It is a further object of the present invention to alter a dental patient's exposure to foul odors during a dental procedure.
It is yet another object of the present invention to provide an odor-emitting nasal clip with a pleasant-smelling odorant.
It is yet another object of the present invention to provide an odor-emitting nasal clip which does not interfere with normal breathing through the nostrils of the nose.
It is yet another object of the present invention to improve over the disadvantages of the prior art.
In keeping with these objects and others which may become apparent, the present odor desensitizing intra-nasal clip for dental patients, includes a bendable arcuate band extending between its outer distal ends, wherein the ends having odor-emitting pads affixed thereon.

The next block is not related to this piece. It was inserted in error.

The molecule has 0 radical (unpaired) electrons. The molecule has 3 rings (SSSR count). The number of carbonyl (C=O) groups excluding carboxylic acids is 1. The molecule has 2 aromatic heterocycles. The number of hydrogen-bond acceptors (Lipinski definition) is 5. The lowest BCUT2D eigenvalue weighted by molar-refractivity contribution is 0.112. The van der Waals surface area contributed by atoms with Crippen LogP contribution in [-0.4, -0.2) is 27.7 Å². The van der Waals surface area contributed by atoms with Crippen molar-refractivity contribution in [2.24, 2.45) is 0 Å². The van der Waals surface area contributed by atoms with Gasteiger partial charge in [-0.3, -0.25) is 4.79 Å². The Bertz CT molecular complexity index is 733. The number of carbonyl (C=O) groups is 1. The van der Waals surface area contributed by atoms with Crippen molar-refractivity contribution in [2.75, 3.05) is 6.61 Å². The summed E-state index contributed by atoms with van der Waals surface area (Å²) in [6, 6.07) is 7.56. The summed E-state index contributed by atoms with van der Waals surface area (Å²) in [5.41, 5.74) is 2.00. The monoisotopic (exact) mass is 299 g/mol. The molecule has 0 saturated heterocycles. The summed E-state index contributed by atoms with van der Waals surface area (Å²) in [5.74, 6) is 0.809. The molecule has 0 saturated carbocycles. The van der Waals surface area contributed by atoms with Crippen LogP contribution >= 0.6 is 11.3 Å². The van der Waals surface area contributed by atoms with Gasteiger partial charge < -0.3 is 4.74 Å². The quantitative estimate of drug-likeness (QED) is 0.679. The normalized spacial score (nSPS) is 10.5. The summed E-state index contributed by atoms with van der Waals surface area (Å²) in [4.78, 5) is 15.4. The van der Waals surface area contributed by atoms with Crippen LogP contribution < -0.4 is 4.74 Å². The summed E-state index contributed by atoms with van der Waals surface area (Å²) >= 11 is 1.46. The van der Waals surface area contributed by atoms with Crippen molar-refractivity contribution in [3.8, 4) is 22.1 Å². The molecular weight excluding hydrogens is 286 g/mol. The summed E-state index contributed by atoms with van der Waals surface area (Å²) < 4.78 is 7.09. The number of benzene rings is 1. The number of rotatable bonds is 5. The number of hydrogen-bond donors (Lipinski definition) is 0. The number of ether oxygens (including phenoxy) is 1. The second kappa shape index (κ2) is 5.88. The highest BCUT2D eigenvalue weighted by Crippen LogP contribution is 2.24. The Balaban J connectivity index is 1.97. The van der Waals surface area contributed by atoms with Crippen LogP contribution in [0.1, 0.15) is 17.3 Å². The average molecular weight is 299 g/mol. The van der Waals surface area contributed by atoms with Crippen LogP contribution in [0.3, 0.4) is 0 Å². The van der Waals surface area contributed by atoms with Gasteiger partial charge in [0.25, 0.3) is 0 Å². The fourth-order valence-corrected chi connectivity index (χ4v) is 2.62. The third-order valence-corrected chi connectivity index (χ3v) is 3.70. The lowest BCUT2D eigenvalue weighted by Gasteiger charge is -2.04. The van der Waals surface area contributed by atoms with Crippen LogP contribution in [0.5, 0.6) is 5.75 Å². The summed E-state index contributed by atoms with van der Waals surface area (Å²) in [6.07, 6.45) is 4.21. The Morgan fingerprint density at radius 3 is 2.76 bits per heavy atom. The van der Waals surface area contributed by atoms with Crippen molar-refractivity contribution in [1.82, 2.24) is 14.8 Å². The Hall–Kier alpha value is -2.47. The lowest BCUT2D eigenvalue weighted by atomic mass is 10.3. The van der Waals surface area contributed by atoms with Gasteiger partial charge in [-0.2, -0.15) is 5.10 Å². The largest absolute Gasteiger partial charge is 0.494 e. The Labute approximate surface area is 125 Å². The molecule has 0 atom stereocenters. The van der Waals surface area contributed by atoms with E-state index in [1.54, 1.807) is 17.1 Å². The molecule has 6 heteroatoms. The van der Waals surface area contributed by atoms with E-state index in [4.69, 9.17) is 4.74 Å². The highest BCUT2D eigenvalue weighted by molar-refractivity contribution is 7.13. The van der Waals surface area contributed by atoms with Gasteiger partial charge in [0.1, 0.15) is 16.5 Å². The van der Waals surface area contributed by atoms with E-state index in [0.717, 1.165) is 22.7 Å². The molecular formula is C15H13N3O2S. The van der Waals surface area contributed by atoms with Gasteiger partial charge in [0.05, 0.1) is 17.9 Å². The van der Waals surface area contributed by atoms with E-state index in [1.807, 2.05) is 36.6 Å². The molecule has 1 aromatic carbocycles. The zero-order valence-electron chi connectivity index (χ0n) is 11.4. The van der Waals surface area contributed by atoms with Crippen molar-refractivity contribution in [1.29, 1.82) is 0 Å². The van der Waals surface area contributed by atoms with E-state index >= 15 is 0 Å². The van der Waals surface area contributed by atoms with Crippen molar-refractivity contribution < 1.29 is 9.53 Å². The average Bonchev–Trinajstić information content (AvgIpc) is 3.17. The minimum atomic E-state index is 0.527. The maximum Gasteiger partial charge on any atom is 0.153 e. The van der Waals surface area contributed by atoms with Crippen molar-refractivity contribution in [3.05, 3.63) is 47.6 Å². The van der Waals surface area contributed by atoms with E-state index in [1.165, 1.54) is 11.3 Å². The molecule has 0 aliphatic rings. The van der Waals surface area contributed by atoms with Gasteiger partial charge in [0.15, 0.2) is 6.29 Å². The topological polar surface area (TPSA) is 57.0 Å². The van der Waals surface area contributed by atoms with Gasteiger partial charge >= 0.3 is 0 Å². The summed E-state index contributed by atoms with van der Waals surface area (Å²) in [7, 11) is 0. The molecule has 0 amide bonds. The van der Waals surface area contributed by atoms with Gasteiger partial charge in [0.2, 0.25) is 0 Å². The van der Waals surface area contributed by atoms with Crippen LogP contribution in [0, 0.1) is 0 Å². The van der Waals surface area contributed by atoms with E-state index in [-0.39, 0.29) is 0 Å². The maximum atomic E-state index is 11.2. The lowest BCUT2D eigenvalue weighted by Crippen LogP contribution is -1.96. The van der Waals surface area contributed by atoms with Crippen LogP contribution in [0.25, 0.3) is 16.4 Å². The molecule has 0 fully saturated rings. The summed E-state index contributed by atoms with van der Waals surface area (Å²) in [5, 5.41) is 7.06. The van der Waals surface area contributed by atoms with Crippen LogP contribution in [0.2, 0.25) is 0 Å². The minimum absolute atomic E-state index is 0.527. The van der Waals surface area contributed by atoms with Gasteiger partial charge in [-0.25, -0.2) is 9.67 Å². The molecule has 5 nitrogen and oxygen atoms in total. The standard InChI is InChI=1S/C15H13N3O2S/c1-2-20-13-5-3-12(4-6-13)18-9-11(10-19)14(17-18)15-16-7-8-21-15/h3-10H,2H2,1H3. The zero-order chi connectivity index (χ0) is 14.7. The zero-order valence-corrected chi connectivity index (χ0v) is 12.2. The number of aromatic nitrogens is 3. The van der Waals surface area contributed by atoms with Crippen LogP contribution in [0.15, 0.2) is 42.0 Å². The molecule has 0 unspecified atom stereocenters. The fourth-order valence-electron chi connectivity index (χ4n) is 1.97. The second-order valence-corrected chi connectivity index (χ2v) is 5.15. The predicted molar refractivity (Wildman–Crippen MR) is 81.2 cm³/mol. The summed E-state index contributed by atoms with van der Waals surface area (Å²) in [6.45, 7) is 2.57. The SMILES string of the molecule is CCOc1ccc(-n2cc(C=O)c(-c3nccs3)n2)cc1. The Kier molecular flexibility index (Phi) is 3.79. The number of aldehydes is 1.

The band has an inner surface which is coextensive with the band. The inner surface contacts the respective right and left sides of a user's nasal septum when the distal ends of the nasal clip are inserted into a user's right and left nostrils, with the band wrapped around the distal end of the dental patient's nasal septum.
The band preferably includes a pair of reverse curvatures near its outer distal ends. The reverse curvatures separate the ends from contact with the surface of the user's nasal septum.
The intra-nasal clip has odor-emitting pads, such as a pair of absorbent pads attached to the outer distal ends of the nasal clip, with pleasant smelling odorant absorbed there within.
The coating may be a of soft material, such as fabric or soft synthetic plastics.